The fact that TWO EVIL EYES is more two distinct halves than one cohesive whole is never more apparent than in the first moments of “The Black Cat.” The eager Steadicam, the way the lens lingers over a bisected corpse, immediate full-frontal nudity, POV shots upon POV shots…all of these Argento-isms couldn’t be more unlike Romero’s style, and the vibe here is entirely more restless and keyed up than the drip-drip-dripping existential dread of “Valdemar.”
“The Black Cat” is also filled with more characters, cameos, locations and wild diversions—including an extended dream sequence in which Keitel finds himself executed by a pack of Medieval onlookers. Argento’s clear affection for Poe takes center-stage, with references galore for those raven-eyed enough to catch them. At times, the short can seem discursive and scattershot, but as it plays it reveals a smart structure: externalizing the erratic and conniving psyche of the man at its center. Of course, Argento, an artist eternally neurotic about the toll taken on his own mind and his audience’s by the violence in his films, can’t help but use the story to ruminate on the topic, but it’s less thought-provoking than it’s intended to be. Still, “The Black Cat” is essential second-tier Argento, built upon a humdinger of a performance by Keitel.
Blue Underground previously released the film in 2009, but this new 4K restoration bests that release by a mile. The somewhat soft and dated look of that transfer is gone and has been replaced with jaw-dropping image quality. Depth, clarity, and textures are stellar, grain levels consistent, and color-grading feels just right—bolstering the chilly blues of ‘Valdemar” and the, warm, lived-in reds and browns of “The Black Cat.” Though the company’s recent releases of MANIAC and THE NEW YORK RIPPER were equally impressive, the argument could be made that those gritty, urban films suffer somewhat from the unforgiving clairty afforded by 4K. This isn’t the case with TWO EVIL EYES, and the restoration lends a new appreciation for its visual style, breathing new life into its carefully controlled, unshowy aesthetics.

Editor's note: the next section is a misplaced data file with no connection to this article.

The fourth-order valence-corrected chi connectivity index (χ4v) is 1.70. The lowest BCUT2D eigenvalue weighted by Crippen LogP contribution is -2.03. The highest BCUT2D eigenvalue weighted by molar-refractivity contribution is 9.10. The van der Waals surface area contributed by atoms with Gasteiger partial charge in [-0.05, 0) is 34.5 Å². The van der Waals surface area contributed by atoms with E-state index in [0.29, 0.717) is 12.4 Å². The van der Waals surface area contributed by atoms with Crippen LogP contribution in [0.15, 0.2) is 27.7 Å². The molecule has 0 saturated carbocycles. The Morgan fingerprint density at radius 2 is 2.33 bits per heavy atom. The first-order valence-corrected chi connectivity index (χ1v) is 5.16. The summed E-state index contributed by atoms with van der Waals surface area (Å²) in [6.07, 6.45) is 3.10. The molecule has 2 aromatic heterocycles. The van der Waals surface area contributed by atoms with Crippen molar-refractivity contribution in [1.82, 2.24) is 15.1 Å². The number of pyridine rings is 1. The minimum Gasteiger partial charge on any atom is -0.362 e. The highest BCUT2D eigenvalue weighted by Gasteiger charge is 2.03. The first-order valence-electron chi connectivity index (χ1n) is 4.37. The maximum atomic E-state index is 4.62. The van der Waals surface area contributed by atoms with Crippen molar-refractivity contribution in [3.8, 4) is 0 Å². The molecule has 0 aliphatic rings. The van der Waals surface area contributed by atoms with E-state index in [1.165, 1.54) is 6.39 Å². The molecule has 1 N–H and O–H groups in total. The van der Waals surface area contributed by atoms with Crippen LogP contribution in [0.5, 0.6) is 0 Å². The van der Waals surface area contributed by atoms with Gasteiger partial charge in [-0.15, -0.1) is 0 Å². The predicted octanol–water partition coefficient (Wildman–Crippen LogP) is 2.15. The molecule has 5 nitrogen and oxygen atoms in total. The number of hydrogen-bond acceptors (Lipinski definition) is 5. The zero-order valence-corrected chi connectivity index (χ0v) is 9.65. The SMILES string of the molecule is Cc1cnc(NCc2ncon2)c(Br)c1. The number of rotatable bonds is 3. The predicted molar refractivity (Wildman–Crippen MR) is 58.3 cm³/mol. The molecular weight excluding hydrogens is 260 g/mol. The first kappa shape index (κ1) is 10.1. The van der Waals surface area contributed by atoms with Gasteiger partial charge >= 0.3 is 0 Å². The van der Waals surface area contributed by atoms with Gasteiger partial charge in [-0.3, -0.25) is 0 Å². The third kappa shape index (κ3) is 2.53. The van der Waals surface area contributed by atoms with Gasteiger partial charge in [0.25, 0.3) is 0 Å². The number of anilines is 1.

As expected from Blue Underground, special features abound. The first disc features a new commentary with Troy Howarth at his informative and entertaining best, as well as a theatrical trailer, poster and still gallery. Disc two is packed with lots of goodies ported over from the previous release, along with a heap of new interviews with the talent behind and in front of the camera, including Ramy Zada, Madeleine Potter, and Pino Donaggio, among others. Donaggio’s Original Motion Picture Soundtrack for the film appears on disc three. The whole package comes with a booklet containing a new essay by Michael Gingold, a reversible sleeve, and a lenticular slipcover featuring the original American poster art (first pressing only.)
As an ambitious, not-quite masterpiece by two nearly-past their prime filmmakers, TWO EVIL EYES is a good deal better than it gets credit for. The two beefed up shorts that make up the piece are more interesting and nuanced than your typical anthology morality play, and it’s no stretch to rank them with the best adaptations of Edgar Allan Poe on film. Restored and assembled with the sort of care that is the Blue Underground standard, it’s gratifying to see the company give the royal treatment to a film so frequently overlooked in spite—or, really, because of—its pedigree. Among the most impressive Blu-ray releases of the year, this 3-Disc Limited Edition is a must-buy for fans of omnibus pictures, Romero, or Argento, and, even for the uninitiated, these TWO EVIL EYES are worth a gaze.
Blue Underground’s TWO EVIL EYES 3-Disc Limited Edition/4K Restoration is available for pre-order and will be released on October 29th.